This post deals with the basic idea that in order to break down systems of oppression, we have to reject them and the tools they use. While this is a valid concern of the feminist movement, it’s hard to escape the tools of the kyriarchy entirely, and there are generally a lot of ways to turn the tools of the oppressor to our own advantage, however imperfect these strategies may be!
"Now Venus, Venus Xtravaganza, she seeks a certain transubstantiation of gender in order to find an imaginary man who will designate a class and race privilege that promises a permanent shelter from racism, homophobia, and poverty…inParis is Burning, becoming real, becoming a real woman, although not everyone’s desire…constitutes the site of the phantasmatic promise of a rescue from poverty, homophobia, and racist delegitimation."
"Venus, and Paris is Burning more generally, calls into question whether parodying the dominant norms is enough to displace them.”
- from”Gender is Burning,” Bodies That Matter, Judith Butler
Judith Butler, as she is wont to do, brings up a lot in her critique of the documentary Paris is Burning (which I highly recommend, along with this multifaceted critical piece). The issue brought up in these passages is the way in which drag performance can, in fact, enforce a nexus of gender assumptions and stereotypes which are tied up with race and class too. The story discussed here is that of Venus, a performer at the drag balls who wishes to, through performance of gender and eventually surgery, become a woman. I use the language of becoming (which is not language I’d generally use for the contemporary Western trans* experience as I understand it) because Venus herself discusses drag, performance, surgery, and life beyond it as a process of becoming.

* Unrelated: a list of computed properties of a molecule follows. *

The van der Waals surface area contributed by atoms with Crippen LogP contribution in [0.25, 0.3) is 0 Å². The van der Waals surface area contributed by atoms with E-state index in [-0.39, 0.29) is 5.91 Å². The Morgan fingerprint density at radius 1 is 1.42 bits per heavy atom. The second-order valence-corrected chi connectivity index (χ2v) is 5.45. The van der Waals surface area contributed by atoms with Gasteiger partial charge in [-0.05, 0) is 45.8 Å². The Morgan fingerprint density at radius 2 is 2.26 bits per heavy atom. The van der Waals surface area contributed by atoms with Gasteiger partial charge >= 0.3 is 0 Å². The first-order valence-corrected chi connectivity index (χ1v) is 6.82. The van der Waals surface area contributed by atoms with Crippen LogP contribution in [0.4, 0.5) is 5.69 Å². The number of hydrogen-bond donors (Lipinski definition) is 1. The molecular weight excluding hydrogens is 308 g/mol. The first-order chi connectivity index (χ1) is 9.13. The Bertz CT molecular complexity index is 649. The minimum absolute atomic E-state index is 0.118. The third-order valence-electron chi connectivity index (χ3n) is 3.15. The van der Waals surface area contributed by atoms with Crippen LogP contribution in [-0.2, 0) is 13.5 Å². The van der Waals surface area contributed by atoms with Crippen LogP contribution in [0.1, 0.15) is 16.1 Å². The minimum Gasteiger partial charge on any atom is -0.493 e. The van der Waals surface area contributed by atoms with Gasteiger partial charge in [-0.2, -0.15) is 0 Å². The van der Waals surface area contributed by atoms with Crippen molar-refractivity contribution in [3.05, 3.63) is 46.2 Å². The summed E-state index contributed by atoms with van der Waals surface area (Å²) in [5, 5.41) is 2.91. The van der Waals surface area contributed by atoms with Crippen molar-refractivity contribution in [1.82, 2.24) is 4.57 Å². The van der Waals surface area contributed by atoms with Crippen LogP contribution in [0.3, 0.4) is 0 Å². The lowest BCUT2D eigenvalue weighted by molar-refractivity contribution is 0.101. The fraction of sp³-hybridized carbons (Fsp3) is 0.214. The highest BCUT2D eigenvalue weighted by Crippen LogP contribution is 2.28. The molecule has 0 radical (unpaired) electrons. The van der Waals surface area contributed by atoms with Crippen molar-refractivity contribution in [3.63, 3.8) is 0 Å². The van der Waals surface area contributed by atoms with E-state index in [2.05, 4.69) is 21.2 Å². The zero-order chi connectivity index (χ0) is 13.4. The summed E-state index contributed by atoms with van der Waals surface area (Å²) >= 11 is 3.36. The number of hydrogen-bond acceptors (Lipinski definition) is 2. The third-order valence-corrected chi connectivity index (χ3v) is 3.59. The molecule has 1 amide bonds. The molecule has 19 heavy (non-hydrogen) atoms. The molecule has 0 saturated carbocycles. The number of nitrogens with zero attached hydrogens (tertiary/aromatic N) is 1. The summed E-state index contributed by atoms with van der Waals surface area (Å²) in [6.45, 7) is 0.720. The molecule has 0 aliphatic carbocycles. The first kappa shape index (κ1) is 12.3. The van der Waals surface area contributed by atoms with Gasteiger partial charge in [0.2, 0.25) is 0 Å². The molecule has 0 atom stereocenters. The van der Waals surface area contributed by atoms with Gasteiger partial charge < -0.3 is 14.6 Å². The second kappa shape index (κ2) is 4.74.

In Butler’s critical essay, this performative process is problematic particularly because it equates “becoming a woman,” whatever that means, with becoming a woman with racial and economic privilege through a heterosexual relationship. Venus expresses the dream that, when she performs realness as a woman well enough, she will be able to have a man protect her, and she will have money, and she will not have to deal with racism in the same way she has.